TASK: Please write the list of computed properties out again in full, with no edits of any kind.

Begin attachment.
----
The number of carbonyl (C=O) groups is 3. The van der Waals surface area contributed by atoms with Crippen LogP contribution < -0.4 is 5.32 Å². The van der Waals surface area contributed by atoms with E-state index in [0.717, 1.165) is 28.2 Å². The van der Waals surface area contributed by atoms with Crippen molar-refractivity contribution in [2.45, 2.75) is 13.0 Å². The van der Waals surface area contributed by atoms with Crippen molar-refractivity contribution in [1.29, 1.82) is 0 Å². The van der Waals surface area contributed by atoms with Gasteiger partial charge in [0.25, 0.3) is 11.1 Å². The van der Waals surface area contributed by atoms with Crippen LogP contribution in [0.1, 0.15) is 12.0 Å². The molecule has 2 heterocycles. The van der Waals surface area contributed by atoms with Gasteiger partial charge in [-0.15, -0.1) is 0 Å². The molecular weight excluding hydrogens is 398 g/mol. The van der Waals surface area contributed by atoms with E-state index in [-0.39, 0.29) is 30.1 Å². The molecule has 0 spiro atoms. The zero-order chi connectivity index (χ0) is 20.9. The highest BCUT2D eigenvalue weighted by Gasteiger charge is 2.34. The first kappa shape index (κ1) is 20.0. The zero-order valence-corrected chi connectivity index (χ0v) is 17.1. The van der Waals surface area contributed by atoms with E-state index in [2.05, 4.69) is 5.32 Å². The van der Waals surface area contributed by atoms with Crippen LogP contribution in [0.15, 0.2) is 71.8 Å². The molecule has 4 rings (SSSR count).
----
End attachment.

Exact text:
The number of carbonyl (C=O) groups is 3. The van der Waals surface area contributed by atoms with Crippen LogP contribution < -0.4 is 5.32 Å². The van der Waals surface area contributed by atoms with E-state index in [0.717, 1.165) is 28.2 Å². The van der Waals surface area contributed by atoms with Crippen molar-refractivity contribution in [2.45, 2.75) is 13.0 Å². The van der Waals surface area contributed by atoms with Crippen molar-refractivity contribution in [1.29, 1.82) is 0 Å². The van der Waals surface area contributed by atoms with Gasteiger partial charge in [0.25, 0.3) is 11.1 Å². The van der Waals surface area contributed by atoms with Crippen LogP contribution in [0.1, 0.15) is 12.0 Å². The molecule has 2 heterocycles. The van der Waals surface area contributed by atoms with Gasteiger partial charge in [-0.15, -0.1) is 0 Å². The molecular weight excluding hydrogens is 398 g/mol. The van der Waals surface area contributed by atoms with E-state index in [-0.39, 0.29) is 30.1 Å². The molecule has 0 spiro atoms. The zero-order chi connectivity index (χ0) is 20.9. The highest BCUT2D eigenvalue weighted by Gasteiger charge is 2.34. The first kappa shape index (κ1) is 20.0. The zero-order valence-corrected chi connectivity index (χ0v) is 17.1. The van der Waals surface area contributed by atoms with E-state index in [2.05, 4.69) is 5.32 Å². The van der Waals surface area contributed by atoms with Crippen LogP contribution in [0.15, 0.2) is 71.8 Å². The molecule has 4 rings (SSSR count).